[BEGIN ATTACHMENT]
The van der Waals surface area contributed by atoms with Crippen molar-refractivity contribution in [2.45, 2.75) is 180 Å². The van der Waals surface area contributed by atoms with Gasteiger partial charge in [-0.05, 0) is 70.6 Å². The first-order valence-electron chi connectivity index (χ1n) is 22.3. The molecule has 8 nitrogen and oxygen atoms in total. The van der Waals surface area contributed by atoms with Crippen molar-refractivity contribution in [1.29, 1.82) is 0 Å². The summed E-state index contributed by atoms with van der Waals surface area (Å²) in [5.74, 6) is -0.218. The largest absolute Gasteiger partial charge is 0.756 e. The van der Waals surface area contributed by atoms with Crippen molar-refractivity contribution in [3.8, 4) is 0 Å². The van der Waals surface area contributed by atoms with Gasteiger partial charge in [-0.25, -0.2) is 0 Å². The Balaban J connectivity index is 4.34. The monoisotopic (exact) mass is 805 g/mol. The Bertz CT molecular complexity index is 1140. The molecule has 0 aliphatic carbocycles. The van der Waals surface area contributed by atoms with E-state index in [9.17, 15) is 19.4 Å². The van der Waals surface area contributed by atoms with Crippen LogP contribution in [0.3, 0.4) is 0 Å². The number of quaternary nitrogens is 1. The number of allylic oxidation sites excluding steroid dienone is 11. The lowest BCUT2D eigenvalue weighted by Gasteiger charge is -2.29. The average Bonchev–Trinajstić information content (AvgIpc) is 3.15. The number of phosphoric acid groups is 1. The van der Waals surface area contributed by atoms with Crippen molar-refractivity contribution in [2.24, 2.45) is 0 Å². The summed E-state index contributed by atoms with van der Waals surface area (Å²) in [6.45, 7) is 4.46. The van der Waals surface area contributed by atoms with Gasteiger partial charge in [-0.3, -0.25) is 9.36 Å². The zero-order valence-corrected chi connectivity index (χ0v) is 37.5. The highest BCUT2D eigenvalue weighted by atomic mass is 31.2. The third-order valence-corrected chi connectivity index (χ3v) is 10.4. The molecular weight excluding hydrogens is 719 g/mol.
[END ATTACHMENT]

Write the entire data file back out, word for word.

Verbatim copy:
The van der Waals surface area contributed by atoms with Crippen molar-refractivity contribution in [2.45, 2.75) is 180 Å². The van der Waals surface area contributed by atoms with Gasteiger partial charge in [-0.05, 0) is 70.6 Å². The first-order valence-electron chi connectivity index (χ1n) is 22.3. The molecule has 8 nitrogen and oxygen atoms in total. The van der Waals surface area contributed by atoms with Crippen molar-refractivity contribution in [1.29, 1.82) is 0 Å². The summed E-state index contributed by atoms with van der Waals surface area (Å²) in [5.74, 6) is -0.218. The largest absolute Gasteiger partial charge is 0.756 e. The van der Waals surface area contributed by atoms with Crippen molar-refractivity contribution in [3.8, 4) is 0 Å². The van der Waals surface area contributed by atoms with Gasteiger partial charge in [-0.25, -0.2) is 0 Å². The Balaban J connectivity index is 4.34. The monoisotopic (exact) mass is 805 g/mol. The Bertz CT molecular complexity index is 1140. The molecule has 0 aliphatic carbocycles. The van der Waals surface area contributed by atoms with E-state index in [9.17, 15) is 19.4 Å². The van der Waals surface area contributed by atoms with Crippen LogP contribution in [0.3, 0.4) is 0 Å². The number of quaternary nitrogens is 1. The number of allylic oxidation sites excluding steroid dienone is 11. The lowest BCUT2D eigenvalue weighted by Gasteiger charge is -2.29. The average Bonchev–Trinajstić information content (AvgIpc) is 3.15. The number of phosphoric acid groups is 1. The van der Waals surface area contributed by atoms with Crippen molar-refractivity contribution in [2.24, 2.45) is 0 Å². The summed E-state index contributed by atoms with van der Waals surface area (Å²) in [6.45, 7) is 4.46. The van der Waals surface area contributed by atoms with Gasteiger partial charge in [-0.3, -0.25) is 9.36 Å². The zero-order valence-corrected chi connectivity index (χ0v) is 37.5. The highest BCUT2D eigenvalue weighted by atomic mass is 31.2. The third-order valence-corrected chi connectivity index (χ3v) is 10.4. The molecular weight excluding hydrogens is 719 g/mol.